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Preparation for the Coming of

The Kingdom of God

Lani Jo Leigh

In traditional Christianity, the Old Testament is significant in that through the Law, the Prophets, and the history of Israel, a profound system of oracles and prophecies is built symbolically foreshadowing the coming of Christ. The Old Testament period was one of anticipation. God was Sovereign over all His creatures, but His people sensed that the Kingdom had not yet come and would only be truly inaugurated by the coronation of a Davidic King or by the glorious descent of the Celestial Son of Man. Prophets, such as Isaiah, also testified to the One who would come as a Suffering Servant, ushering in a Kingdom with personal liberation, but the majority of the Jews looked for a temporal king who would bring liberation from political, economic and social oppressors.

The liturgy of Advent stresses the hope for liberation and deliverance by referring again and again to "captive Israel" and to "the people that walked in darkness." However, being on this side of the resurrection in history, the Church knew that true deliverance would come from the Suffering Servant, and that even in the midst of painful, destructive political, economic and social oppression, a new and almost unimaginable freedom would be found.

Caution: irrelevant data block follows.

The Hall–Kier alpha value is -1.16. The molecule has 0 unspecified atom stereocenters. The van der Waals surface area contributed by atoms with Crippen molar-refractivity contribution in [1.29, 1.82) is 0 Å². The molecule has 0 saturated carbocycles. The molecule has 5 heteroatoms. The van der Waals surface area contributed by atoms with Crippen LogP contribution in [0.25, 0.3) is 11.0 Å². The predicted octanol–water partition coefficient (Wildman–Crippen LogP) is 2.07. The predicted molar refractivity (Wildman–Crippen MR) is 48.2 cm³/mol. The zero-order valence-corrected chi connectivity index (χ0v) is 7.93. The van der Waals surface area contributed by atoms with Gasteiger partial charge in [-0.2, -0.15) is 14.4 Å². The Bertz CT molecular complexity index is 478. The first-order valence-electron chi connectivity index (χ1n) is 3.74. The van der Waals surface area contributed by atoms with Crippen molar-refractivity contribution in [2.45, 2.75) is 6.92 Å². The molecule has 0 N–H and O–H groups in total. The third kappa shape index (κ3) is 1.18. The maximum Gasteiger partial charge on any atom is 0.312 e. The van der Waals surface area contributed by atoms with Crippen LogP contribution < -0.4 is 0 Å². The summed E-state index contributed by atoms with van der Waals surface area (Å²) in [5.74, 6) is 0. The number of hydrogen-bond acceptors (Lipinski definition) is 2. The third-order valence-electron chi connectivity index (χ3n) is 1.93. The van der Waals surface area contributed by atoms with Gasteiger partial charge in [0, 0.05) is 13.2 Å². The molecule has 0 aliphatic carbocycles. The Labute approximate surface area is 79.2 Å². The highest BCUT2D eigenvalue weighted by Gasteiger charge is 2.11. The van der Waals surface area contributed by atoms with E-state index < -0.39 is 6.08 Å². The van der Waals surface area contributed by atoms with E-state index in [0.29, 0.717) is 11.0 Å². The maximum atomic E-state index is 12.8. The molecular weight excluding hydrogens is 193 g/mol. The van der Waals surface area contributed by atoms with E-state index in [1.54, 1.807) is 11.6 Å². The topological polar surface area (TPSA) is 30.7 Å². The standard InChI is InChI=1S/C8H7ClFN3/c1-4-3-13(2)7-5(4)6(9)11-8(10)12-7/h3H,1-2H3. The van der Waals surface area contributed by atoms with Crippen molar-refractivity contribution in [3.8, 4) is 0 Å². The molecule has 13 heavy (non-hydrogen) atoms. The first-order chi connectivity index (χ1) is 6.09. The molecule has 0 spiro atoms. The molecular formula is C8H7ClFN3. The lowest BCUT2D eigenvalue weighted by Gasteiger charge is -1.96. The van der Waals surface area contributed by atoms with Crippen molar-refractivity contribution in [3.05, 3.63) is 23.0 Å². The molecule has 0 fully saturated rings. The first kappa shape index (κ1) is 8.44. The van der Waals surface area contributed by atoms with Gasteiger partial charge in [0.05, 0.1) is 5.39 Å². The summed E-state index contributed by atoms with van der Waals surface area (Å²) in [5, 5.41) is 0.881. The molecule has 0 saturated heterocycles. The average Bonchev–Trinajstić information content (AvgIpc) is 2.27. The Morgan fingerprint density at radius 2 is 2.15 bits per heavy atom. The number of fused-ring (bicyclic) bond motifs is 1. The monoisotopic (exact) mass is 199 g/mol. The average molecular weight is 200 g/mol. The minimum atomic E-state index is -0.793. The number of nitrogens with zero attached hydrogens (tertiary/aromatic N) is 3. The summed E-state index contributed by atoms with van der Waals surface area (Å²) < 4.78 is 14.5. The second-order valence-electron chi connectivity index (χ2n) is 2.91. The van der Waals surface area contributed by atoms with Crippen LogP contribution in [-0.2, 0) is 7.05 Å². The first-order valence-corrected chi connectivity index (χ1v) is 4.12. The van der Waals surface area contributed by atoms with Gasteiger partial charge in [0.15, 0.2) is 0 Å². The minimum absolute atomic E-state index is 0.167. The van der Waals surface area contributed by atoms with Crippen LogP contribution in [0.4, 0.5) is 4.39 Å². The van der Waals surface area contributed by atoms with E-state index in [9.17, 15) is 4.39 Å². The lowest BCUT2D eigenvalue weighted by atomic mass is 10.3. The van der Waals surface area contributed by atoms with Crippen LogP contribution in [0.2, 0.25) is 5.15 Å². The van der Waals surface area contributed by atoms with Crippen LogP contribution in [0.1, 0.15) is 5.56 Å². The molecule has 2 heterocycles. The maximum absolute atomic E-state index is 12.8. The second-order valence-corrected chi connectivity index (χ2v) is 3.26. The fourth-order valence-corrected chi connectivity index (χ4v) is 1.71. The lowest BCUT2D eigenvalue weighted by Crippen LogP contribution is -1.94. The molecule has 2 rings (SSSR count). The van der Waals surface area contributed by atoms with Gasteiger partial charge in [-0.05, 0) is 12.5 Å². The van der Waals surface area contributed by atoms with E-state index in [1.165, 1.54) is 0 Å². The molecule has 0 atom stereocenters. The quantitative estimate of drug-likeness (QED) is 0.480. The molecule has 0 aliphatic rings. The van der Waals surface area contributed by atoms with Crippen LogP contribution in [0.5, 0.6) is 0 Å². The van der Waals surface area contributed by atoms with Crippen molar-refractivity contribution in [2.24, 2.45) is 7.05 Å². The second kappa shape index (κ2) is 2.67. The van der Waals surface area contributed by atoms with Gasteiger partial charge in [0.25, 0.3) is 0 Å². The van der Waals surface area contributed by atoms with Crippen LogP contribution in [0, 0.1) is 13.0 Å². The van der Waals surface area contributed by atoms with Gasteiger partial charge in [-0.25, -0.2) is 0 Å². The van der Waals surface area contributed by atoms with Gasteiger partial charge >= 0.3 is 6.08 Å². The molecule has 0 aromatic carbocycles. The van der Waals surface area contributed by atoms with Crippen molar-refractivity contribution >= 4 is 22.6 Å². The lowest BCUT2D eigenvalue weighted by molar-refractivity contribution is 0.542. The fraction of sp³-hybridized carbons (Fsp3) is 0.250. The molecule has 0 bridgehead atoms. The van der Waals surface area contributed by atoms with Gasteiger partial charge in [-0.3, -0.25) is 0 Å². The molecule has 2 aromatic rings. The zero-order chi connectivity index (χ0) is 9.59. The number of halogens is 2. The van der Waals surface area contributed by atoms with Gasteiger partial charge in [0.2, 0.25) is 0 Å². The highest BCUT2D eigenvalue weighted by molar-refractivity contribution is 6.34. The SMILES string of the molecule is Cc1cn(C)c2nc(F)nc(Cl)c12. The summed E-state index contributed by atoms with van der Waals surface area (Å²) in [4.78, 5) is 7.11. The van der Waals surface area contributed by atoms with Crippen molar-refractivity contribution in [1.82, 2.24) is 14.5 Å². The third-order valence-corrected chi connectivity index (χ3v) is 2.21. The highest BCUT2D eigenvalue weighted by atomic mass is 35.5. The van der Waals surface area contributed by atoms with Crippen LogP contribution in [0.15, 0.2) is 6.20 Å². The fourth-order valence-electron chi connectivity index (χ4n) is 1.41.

This new-found freedom comes from the forgiveness of our sins and our subsequent reconciliation with God. Thus, the forerunner of Jesus Christ, St. John the Baptist, preached a message of repentance in preparation for the coming of Him who would be the Savior of the world. Advent gives special emphasis to John the Baptist's mission, and beautifully combines images from Isaiah of the arid ground of the desert waiting for the winter rains with the preaching of John the Baptist in the wilderness. Christ's coming will liberate us from the arid past and revive us with the water of eternal life.

Finally, as Advent draws to a close the Church begins to focus on the blessed Virgin Mary, for it is in obedience and allegiance to God, our King, that we are found to be faithful subjects in which the Kingdom can come. Her response to God was an overwhelming "yes" and in the face of rebuke, shame, and even death, Mary replied to the angel, "I am the Lord's servant. May it be to me as you have said."

Thus with the close of Advent the stage has been set, the cry has gone out from Israel, the way has been prepared.

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